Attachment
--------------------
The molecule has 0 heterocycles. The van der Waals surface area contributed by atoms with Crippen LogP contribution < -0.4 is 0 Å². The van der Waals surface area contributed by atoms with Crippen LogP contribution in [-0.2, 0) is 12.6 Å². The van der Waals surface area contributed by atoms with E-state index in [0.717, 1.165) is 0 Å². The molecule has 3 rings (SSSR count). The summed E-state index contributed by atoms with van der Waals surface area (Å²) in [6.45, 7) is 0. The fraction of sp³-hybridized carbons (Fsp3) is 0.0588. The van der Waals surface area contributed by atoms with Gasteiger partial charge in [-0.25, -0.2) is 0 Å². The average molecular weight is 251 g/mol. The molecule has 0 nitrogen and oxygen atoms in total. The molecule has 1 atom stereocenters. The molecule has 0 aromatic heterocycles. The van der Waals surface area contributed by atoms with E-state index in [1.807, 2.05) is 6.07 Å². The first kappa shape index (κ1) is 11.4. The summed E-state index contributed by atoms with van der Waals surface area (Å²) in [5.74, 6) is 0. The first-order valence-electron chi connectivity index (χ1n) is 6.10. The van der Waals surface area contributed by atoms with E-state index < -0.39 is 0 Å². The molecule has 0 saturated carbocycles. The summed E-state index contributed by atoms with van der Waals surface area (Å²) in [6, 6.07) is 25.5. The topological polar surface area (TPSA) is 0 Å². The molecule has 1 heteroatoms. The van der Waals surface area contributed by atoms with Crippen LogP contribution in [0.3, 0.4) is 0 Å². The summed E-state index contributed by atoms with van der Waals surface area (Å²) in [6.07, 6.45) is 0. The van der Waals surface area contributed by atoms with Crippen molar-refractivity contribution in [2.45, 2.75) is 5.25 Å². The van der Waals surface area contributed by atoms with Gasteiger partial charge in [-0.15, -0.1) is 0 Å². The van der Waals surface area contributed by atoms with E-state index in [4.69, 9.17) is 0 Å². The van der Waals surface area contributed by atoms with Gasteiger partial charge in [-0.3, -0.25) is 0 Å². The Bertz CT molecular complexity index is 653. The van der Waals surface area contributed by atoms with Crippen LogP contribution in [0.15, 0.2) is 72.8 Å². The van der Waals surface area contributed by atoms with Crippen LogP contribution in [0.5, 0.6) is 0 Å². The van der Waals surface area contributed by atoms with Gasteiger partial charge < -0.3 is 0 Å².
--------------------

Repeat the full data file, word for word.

The molecule has 0 heterocycles. The van der Waals surface area contributed by atoms with Crippen LogP contribution < -0.4 is 0 Å². The van der Waals surface area contributed by atoms with Crippen LogP contribution in [-0.2, 0) is 12.6 Å². The van der Waals surface area contributed by atoms with E-state index in [0.717, 1.165) is 0 Å². The molecule has 3 rings (SSSR count). The summed E-state index contributed by atoms with van der Waals surface area (Å²) in [6.45, 7) is 0. The fraction of sp³-hybridized carbons (Fsp3) is 0.0588. The van der Waals surface area contributed by atoms with Gasteiger partial charge in [-0.25, -0.2) is 0 Å². The average molecular weight is 251 g/mol. The molecule has 0 nitrogen and oxygen atoms in total. The molecule has 1 atom stereocenters. The molecule has 0 aromatic heterocycles. The van der Waals surface area contributed by atoms with E-state index in [1.807, 2.05) is 6.07 Å². The first kappa shape index (κ1) is 11.4. The summed E-state index contributed by atoms with van der Waals surface area (Å²) in [5.74, 6) is 0. The first-order valence-electron chi connectivity index (χ1n) is 6.10. The van der Waals surface area contributed by atoms with E-state index < -0.39 is 0 Å². The molecule has 0 saturated carbocycles. The summed E-state index contributed by atoms with van der Waals surface area (Å²) in [6, 6.07) is 25.5. The topological polar surface area (TPSA) is 0 Å². The molecule has 1 heteroatoms. The van der Waals surface area contributed by atoms with Crippen LogP contribution in [0.3, 0.4) is 0 Å². The summed E-state index contributed by atoms with van der Waals surface area (Å²) in [6.07, 6.45) is 0. The van der Waals surface area contributed by atoms with Crippen molar-refractivity contribution in [2.45, 2.75) is 5.25 Å². The van der Waals surface area contributed by atoms with Gasteiger partial charge in [-0.15, -0.1) is 0 Å². The van der Waals surface area contributed by atoms with E-state index in [4.69, 9.17) is 0 Å². The van der Waals surface area contributed by atoms with Gasteiger partial charge in [-0.3, -0.25) is 0 Å². The Bertz CT molecular complexity index is 653. The van der Waals surface area contributed by atoms with Crippen LogP contribution in [0.15, 0.2) is 72.8 Å². The van der Waals surface area contributed by atoms with Crippen LogP contribution in [0.5, 0.6) is 0 Å². The van der Waals surface area contributed by atoms with Gasteiger partial charge < -0.3 is 0 Å².